Lyuba Sheynin is the type of cook who travels with her Russian recipes — across continents and oceans. She first learned to cook when she was 12 and her mother became ill. During World War II, as a German blockade kept Leningrad cut off, food in her community was scarce. She would make soup with half a cup of flour and fried bread on a wood-fired stove, her granddaughter Masha Lisak explained as we cooked with her earlier this year. Lyuba would use whatever was on hand, stretching and preserving ingredients.
That approach to cooking, is seen in her recipes like one for sheika, or stuffed chicken neck, which Lyuba describes as a uniquely Jewish dish. It’s a recipe she learned from her mother, Sofia Broide, who grew up in the Pale of Settlement. And one she used to make for Soviet holidays, since celebrating Jewish holidays was outlawed in the USSR.
Lyuba, who taught physics, brought recipes like this one when she moved with her husband Isidor from St. Petersburg across nine time zones to the Kamchatka Peninsula, in the far eastern reaches of Russia in the early 1950s. Here, she befriended a woman named Natasha, whose mother Raisa had fled from Stalin when Natasha and her sister were little, moving from St. Petersburg to Siberia for protection. Lyuba adopted one of her friend’s recipes as her own, a poppyseed cake. The recipe is so beloved in the family, it is served on birthdays and Masha has made a version in California where she lives, carrying the recipe almost a full circle around the globe.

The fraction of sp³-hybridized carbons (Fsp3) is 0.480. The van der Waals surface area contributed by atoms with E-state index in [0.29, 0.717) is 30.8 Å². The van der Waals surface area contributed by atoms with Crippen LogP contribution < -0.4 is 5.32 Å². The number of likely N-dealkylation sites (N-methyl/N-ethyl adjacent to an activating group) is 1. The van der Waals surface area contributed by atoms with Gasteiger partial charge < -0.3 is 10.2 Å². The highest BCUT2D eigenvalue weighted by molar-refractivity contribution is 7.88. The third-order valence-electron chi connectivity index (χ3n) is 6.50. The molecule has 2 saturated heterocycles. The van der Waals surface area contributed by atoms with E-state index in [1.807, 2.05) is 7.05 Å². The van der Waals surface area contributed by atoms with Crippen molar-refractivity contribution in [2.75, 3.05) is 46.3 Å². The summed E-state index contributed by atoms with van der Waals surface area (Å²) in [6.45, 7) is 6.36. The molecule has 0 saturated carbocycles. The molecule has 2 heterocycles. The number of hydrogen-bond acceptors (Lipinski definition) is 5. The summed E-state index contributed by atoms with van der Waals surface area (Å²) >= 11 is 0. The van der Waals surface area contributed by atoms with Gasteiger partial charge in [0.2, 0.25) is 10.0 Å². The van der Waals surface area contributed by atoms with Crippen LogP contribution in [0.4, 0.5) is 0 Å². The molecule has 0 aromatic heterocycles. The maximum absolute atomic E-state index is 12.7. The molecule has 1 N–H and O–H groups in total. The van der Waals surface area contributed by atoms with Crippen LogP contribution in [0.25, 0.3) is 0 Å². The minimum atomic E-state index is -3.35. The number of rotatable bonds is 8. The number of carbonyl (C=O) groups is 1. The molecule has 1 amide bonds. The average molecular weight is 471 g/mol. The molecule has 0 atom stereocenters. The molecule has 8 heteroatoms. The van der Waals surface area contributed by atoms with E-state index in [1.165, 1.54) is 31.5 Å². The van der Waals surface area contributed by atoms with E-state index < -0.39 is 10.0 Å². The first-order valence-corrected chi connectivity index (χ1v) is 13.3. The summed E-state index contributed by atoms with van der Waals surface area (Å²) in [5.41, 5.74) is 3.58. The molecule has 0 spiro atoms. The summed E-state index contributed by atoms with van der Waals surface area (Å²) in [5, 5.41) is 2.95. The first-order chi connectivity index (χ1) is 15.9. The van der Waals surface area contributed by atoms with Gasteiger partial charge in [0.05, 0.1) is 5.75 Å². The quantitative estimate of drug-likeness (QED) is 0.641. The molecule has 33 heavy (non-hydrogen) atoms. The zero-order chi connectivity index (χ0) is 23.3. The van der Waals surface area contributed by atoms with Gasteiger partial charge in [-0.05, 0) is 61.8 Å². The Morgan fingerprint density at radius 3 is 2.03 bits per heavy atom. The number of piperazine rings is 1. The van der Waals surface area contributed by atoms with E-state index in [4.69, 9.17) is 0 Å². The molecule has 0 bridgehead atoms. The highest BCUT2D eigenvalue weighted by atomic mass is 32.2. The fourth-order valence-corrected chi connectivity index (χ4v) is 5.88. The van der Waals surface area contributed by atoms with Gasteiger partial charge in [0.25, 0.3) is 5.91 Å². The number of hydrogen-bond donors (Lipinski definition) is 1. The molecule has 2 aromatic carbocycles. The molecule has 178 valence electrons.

When Lyuba came to the United States to lay the path for Masha and family in the mid-1990s, she brought that recipe, the chicken neck, her famed New Years Day gefilte fish, and others with her. Many of them are in notebooks that are written and rewritten over the years. “If she runs out of space or they get really greasy,” Masha explains, Lyuba will start another notebook, organizing them like dictionaries with notches on the side of the pages. And each time she prepares a recipe that’s not her own, Masha explains, she tells the table who the recipe is originally from.
When the family made a new life for themselves in Queens, New York, “the dinner table changed,” Masha says. “We were excited about the range of stuff that one could get.” For a few months, Jell-O salads graced the table as did other novelty items from American supermarkets. Eventually, though, the family circled back to its classics. And, Masha adds, “It’s not like anyone ever stopped cooking Russian food. My mom makes Russian food at home and that’s what they eat and that’s what I look forward to eating when I come visit them — Russian Jewish food.”